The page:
Planned industrial development step toward ‘port’

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By Andreas Yilma, Staff Writer

Naugatuck Mayor N. Warren ‘Pete’ Hess, left, and U.S. Sen. Richard Blumenthal, D-Conn, discuss the ‘Port of Naugatuck’ on June 1 at the proposed site for the project off Elm Street in Naugatuck. –ANDREAS YILMA

NAUGATUCK — The borough is planning an industrial development on vacant land off Elm Street that officials hope will be a step toward creating the “Port of Naugatuck.”

The proposal includes a 322,100-square-foot industrial building, two building pads — one about 162,000 square feet and the other 65,000 square feet — for future industrial buildings, and a container yard on land off Elm Street between the Naugatuck River and Cherry Street Extension.

The land is part of the roughly 86 acres that used to be home to the former Uniroyal Chemical Company. The Lanxess Corporation, which is a successor to Uniroyal, owns the land. The borough has an agreement in place to buy the land from Lanxess for $1.

The borough has an application before the Inland Wetlands Commission for the project to build the industrial building and pads.

The plan calls for filling 2,500 square feet out of the total 3,060 square feet of wetlands in the area to provide more access throughout the site, said Michael Lambert, an engineer with Civil 1, Inc. The Woodbury-based firm is working with borough officials on the project.

Borough Engineer Wayne Zirolli described the wetlands as “poorly drained soil” during the commission’s June 2 meeting

“It’s really low valued wetlands,” Zirolli said.

The plan also includes improvements near two buildings owned by Lanxess on the site and a new private road between the buildings. The 86-acre site used to have over 50 buildings on it when Uniroyal was operating there. Three buildings remain, including one that is used only for storage, according to an engineering report by Civil 1.

Curt Jones, an engineer with Civil 1, said environmental remediation on the site is almost finished. He said Lanxess will remove any contaminated soil from the site that cannot be capped in place.

“This is the final piece of the whole long puzzle,” Jones said.

The Inland Wetlands Commission took no action on the application last week. The members were scheduled to conduct a site walk of the area earlier this week. The commission will continue discussions on the application at its July 14 meeting.

Mayor N. Warren “Pete” Hess said in an interview he hopes this development is the beginning of the Port of Naugatuck.

“We’re building an industrial park and included in the industrial park, our first number one choice is the Port of Naugatuck,” Hess said. “If it isn’t, it will be something else.”

The Port of Naugatuck project is a proposed inland port and intermodal transportation on the 86-acre parcel owned by Lanxess. The hub would be used to transport goods to and from trucks and trains for warehousing and distribution.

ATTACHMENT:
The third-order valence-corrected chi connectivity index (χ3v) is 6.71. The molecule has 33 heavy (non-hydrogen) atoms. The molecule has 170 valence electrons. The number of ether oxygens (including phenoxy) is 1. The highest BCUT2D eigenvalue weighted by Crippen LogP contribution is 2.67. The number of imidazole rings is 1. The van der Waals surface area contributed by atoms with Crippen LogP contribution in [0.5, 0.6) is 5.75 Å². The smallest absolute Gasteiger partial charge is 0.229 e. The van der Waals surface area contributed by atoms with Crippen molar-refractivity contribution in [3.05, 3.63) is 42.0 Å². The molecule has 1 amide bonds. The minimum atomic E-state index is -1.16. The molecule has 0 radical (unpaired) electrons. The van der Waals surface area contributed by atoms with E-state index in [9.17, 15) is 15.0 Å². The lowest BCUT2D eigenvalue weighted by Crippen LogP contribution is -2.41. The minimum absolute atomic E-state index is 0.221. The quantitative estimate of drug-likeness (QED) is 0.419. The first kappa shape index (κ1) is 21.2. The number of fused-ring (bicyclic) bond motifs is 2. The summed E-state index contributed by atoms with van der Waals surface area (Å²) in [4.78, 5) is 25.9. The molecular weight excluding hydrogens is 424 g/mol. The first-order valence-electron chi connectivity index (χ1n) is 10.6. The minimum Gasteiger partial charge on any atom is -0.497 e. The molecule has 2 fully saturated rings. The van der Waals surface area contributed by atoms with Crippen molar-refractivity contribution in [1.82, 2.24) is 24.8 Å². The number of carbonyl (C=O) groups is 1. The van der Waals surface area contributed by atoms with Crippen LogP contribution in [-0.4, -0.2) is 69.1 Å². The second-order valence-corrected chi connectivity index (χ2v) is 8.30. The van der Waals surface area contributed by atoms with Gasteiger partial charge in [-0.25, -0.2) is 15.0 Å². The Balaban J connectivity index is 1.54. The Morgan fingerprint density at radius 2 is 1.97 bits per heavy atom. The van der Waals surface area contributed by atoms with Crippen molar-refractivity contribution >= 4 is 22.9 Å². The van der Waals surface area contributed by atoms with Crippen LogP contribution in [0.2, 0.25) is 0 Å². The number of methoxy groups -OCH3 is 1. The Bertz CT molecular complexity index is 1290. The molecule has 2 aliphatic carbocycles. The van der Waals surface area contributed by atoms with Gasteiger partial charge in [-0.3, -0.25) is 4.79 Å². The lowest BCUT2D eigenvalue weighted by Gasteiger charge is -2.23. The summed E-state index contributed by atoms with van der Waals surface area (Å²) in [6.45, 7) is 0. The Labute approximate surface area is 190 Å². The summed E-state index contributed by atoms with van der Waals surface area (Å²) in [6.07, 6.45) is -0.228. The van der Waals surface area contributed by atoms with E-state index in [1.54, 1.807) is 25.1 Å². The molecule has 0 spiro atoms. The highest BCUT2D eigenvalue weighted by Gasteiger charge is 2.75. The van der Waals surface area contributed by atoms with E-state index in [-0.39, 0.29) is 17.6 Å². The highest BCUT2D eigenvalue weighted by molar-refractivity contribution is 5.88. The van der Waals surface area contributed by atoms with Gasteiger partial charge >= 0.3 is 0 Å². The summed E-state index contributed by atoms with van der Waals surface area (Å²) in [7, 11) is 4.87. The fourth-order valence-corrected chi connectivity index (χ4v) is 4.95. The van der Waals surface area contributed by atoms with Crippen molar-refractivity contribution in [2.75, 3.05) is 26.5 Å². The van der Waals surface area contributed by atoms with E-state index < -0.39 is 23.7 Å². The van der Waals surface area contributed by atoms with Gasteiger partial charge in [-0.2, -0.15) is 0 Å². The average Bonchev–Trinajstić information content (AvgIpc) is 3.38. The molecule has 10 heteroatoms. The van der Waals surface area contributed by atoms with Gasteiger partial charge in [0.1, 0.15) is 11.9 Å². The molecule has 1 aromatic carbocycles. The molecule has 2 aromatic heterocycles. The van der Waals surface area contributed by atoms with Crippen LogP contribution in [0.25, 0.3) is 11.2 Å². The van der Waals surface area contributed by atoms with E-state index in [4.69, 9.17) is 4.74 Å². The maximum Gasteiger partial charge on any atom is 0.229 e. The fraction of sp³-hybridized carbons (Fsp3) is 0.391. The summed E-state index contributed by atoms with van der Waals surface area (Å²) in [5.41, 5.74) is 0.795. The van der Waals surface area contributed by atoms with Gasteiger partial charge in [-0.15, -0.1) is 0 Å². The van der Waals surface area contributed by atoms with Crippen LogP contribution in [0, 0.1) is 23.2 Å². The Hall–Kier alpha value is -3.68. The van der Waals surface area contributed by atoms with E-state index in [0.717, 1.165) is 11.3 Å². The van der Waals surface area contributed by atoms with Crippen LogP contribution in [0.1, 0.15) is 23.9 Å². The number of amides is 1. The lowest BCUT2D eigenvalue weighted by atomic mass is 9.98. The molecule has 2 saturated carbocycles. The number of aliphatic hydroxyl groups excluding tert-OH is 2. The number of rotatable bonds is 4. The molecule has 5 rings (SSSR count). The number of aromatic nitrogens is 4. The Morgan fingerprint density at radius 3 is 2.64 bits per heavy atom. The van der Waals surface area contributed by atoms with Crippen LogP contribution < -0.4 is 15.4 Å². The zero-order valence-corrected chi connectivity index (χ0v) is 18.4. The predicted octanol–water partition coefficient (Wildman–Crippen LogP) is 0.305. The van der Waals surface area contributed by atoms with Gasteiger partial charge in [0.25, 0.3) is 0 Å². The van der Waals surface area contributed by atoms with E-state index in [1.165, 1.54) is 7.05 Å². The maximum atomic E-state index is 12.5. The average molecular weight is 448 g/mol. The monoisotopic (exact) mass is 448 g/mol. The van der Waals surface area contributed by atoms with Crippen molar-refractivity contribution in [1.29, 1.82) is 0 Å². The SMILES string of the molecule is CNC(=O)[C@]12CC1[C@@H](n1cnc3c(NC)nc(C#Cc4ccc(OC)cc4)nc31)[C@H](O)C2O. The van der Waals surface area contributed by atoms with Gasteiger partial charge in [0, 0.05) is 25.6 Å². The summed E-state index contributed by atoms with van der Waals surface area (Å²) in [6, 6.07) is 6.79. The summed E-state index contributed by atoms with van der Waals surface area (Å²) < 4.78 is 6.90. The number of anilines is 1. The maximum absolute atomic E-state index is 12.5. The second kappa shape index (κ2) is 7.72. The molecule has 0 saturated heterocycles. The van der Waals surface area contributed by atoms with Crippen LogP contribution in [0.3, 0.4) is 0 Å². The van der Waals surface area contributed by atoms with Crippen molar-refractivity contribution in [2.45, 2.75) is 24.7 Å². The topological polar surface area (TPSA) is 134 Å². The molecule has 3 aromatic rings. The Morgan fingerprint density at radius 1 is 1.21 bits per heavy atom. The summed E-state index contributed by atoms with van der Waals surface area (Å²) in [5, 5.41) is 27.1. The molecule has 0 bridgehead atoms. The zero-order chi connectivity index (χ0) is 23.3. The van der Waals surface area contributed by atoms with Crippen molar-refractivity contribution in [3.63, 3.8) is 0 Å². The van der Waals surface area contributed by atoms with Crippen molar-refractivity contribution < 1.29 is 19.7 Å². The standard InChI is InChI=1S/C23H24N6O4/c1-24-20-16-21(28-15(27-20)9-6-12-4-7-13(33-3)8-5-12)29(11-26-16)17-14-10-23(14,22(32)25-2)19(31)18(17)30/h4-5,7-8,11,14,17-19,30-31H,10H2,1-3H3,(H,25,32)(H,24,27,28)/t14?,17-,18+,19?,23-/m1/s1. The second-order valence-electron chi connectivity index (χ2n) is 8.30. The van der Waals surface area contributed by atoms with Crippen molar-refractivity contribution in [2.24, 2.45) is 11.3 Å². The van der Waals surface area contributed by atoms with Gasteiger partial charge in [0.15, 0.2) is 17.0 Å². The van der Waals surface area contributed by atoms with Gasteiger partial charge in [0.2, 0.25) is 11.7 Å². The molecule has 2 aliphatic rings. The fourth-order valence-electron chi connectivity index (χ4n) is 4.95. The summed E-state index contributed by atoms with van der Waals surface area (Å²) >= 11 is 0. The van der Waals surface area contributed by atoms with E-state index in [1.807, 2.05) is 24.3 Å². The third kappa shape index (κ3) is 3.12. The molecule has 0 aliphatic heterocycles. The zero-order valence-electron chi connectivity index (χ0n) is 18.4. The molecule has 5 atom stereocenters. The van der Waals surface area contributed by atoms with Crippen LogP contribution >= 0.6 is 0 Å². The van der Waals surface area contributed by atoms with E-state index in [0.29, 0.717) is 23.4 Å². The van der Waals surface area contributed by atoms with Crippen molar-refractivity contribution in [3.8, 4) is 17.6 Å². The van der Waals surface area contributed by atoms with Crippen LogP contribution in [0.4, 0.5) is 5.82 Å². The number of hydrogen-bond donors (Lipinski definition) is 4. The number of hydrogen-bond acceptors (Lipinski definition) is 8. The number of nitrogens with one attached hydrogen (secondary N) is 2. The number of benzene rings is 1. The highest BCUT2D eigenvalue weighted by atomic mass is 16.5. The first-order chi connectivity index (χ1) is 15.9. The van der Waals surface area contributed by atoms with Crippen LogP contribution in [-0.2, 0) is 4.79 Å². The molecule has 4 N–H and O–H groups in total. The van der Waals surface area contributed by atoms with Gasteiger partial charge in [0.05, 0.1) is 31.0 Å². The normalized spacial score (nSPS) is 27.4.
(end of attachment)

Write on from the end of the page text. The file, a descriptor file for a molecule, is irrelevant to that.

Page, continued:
“An intermodal facility and an inland port both provide the opportunity for more connections and more opportunities for businesses around the world to reduce their costs and to hopefully find a home in the Valley, so that the Valley can benefit from the income, the jobs and the new investment and new companies,” said Hess, after touring the site June 1 with U.S. Sen. Richard Blumenthal, D-Conn.

The site sits along a freight rail line that stretches from Connecticut to Canada. The freight line is key to the project, as is building a rail spur at the site.

Hess met with Blumenthal to discuss the project, which officials estimate could cost $75 million to develop. Hess envisions a public-private partnership between the government and corporate stakeholders to fund the project.

Blumenthal said the proposed American Jobs Plan, a major new federal infrastructure program, could include funding for rail improvements.

“The American Rescue Plan lasts for two, three, four years, but the infrastructure investment will be for an even longer time period,” Blumenthal said. “So a grant from that source could be used years down the road because it will take some time to design, plan, do the architectural drawings, and these projects are not immediate shovel-in-the-ground type events.”

Pending changes within the freight transportation industry could also determine how the port project plays out.

CSX Corp., a Florida-based transportation company, signed a definitive agreement to acquire Pan Am Railways, Inc. last fall. CSX is also in talks with Norfolk Southern, a competitor, about buying partial ownership of Pan Am Southern.

Hess was previously in talks with Pan Am officials about the port project.

Hess is also interested in talking with Canadian National Railway and Canadian Pacific National, two large Canadian rail companies, about being a part of the project. Canadian National Railway is in the process of trying to acquire Kansas City Southern, another rail company.

Hess said officials can’t make a deal until the mergers are finalized.

“We need to make this inland port a priority,” Blumenthal said. “Whether it’s the merger issues, or the funding challenges, it has to be high on the list of priorities because there is such an immense opportunity here for Naugatuck and for the entire state.”